CCXIV. Obedient unto Death.

PHIL, ii. 8. “And became obedient unto death”

THERE lies a distinction, entirely borne out in the original,
in that word “became.” It is not Christ was obedient
unto death, but He “became obedient,” which teaches us
that in His human nature He grew in obedience, and in
His life we are permitted to see the growth.
This progressive character of our Lord’s submission is a
thought of exceeding comfort. He Himself can sympa-
thise with us in the often painful growth of our obedience.
We little conceive all that went to make that “became.”
These words of the text do not mean obedient to the
kind of death, but obedient to the extent of dying, stopping
not short of obedience’s latest boundary.
What is “obedience to the death”?
1. Self must be crucified. Our great pattern had no self.
Accept the discipline of life as opportunities of killing self.
2. Besetting sin must be crucified. To a certain extent
sin is battled with, but as long as there is life in the sin it
is not enough. There must be “death.” Standing before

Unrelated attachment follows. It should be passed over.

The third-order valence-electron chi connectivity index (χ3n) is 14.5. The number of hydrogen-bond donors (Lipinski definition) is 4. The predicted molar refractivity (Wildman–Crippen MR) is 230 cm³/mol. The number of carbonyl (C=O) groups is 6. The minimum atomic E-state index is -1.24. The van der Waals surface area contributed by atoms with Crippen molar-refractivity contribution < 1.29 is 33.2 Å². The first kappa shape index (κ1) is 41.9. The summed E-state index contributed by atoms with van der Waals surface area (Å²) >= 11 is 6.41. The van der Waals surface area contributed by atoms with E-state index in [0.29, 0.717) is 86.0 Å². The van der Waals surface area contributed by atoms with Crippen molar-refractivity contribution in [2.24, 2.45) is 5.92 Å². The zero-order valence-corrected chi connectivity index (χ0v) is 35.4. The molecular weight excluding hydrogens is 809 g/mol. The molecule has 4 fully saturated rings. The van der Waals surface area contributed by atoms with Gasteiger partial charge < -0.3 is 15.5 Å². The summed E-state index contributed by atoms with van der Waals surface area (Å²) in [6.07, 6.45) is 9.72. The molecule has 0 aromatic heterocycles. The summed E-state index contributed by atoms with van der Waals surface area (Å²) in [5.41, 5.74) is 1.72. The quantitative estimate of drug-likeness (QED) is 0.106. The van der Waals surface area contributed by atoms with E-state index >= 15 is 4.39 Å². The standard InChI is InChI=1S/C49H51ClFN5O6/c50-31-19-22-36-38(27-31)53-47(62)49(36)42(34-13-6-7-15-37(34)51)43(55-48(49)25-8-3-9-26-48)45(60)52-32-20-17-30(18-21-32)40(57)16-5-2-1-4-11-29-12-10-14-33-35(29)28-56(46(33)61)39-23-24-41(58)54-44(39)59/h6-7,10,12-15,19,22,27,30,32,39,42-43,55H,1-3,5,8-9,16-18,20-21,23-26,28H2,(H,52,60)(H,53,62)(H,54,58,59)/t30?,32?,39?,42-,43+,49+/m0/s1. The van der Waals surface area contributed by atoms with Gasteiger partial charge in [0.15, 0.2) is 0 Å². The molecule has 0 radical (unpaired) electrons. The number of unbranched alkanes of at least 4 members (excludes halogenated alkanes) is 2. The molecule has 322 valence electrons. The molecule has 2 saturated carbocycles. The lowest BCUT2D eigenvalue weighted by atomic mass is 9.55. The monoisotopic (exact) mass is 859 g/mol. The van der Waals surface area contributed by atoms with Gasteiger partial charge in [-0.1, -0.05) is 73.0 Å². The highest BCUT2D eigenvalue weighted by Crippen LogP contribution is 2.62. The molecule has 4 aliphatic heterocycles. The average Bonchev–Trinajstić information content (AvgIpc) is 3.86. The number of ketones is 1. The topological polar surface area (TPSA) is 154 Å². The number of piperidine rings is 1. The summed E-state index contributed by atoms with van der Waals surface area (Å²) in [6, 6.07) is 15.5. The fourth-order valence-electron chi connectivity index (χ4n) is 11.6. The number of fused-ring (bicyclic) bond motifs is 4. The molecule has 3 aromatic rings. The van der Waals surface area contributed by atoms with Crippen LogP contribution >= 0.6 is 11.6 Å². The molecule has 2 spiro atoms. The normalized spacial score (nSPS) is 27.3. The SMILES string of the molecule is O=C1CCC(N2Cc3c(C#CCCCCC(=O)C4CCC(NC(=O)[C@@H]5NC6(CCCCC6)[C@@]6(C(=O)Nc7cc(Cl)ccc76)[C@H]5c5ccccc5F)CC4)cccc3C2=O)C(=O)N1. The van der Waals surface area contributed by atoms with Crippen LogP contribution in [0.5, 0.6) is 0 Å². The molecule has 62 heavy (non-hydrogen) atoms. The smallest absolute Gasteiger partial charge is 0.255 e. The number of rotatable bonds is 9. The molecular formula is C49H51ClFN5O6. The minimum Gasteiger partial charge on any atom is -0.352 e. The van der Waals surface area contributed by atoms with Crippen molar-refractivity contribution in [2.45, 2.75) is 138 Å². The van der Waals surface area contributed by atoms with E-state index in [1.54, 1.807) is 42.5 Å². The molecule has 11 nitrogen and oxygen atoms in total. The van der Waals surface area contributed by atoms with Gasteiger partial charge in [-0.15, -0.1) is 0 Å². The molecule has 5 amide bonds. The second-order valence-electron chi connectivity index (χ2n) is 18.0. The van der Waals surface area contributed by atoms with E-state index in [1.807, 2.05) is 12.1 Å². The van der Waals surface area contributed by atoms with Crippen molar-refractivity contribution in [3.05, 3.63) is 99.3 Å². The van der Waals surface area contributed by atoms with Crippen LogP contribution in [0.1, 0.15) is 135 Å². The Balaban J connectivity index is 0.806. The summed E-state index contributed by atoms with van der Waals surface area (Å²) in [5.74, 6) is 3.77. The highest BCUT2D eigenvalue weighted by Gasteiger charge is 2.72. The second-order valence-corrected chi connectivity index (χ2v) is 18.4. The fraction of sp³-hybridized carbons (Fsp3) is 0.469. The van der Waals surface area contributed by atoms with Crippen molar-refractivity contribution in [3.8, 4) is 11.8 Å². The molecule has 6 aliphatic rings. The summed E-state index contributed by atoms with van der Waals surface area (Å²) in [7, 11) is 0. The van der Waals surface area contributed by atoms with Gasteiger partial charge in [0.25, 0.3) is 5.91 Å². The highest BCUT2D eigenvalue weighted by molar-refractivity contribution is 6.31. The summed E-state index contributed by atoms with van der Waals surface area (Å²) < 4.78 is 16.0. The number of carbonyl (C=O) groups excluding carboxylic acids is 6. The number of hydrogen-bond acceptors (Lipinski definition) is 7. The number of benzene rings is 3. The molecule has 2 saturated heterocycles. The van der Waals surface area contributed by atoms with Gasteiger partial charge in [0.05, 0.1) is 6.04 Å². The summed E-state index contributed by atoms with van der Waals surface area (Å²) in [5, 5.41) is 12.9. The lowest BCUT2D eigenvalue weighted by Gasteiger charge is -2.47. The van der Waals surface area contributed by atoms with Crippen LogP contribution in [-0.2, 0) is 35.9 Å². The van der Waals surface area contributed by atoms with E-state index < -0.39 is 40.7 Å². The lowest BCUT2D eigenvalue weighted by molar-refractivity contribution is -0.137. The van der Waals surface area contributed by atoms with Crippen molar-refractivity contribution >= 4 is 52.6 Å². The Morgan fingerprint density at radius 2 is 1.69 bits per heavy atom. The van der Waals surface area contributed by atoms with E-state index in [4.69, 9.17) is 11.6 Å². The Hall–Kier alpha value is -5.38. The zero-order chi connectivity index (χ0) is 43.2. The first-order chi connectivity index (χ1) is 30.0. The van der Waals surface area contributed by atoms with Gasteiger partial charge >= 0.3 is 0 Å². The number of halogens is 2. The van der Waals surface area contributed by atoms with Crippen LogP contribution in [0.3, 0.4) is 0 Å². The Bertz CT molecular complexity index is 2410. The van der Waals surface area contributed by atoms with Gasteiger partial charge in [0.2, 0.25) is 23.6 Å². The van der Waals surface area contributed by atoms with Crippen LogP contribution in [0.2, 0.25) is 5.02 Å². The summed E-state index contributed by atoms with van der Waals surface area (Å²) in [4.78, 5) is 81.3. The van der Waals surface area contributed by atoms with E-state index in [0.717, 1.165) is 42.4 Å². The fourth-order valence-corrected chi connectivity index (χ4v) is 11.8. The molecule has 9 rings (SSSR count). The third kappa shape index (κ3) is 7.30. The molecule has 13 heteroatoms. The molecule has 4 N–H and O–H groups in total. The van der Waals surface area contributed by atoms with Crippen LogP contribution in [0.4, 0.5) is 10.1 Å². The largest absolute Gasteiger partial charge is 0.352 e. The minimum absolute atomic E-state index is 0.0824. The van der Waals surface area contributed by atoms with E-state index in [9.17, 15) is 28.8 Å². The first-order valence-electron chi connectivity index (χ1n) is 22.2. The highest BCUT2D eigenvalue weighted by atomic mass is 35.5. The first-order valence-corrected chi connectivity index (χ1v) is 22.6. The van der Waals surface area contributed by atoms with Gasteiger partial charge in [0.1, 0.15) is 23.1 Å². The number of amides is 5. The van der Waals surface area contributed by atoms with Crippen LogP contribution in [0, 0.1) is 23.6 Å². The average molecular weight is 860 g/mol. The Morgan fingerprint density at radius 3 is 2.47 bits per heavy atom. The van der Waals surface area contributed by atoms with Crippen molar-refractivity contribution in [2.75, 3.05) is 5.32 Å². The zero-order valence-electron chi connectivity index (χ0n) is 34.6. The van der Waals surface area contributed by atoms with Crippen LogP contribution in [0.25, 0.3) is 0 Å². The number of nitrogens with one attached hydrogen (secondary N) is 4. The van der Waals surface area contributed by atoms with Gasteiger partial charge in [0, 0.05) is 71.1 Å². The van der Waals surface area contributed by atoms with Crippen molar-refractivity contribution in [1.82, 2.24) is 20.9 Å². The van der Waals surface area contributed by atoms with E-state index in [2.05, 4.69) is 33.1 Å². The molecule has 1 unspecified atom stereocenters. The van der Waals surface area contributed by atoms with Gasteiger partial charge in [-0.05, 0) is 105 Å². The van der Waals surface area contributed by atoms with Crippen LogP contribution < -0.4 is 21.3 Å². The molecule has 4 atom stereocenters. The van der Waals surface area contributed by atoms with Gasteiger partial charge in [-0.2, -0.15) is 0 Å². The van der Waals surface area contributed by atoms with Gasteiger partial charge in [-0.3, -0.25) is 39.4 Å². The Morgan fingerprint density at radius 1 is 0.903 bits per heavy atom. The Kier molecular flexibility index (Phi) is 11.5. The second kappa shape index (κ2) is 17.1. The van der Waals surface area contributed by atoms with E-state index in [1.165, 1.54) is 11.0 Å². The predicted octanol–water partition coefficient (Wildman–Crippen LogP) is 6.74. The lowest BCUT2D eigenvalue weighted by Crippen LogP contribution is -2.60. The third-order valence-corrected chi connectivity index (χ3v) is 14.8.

the cross of Christ, ask the question, Is there anything
living in me which made Him die?
3. Taking rightly the deaths of those we love. When
God’s command has gone forth that that spirit should
return to Him, dutifully and unquestioningly obey. There
is great comfort in the simple act of obedience.
4. Willingness to die. Make death an act of obedience.
Christ did this, and it contributed greatly to the dignity
and grandeur of His dying. Familiarise yourself with
death, as with any plain duty which has to be done and
must be done well. The secret of St. Paul’s contentment
with all things was a life held loose—a life always in the
hand. Christ’s whole life was a constant preparation and
a mounting up to death. Even that closing scene of horror
came to Him as a thing often rehearsed before.
We do not know what it will be to die, nor how it is
to glorify God, but this we know, that death is only one
act in a long series of obediences, and that they who
live best in the commandments, will die best upon the
James Vaughan, M.A.

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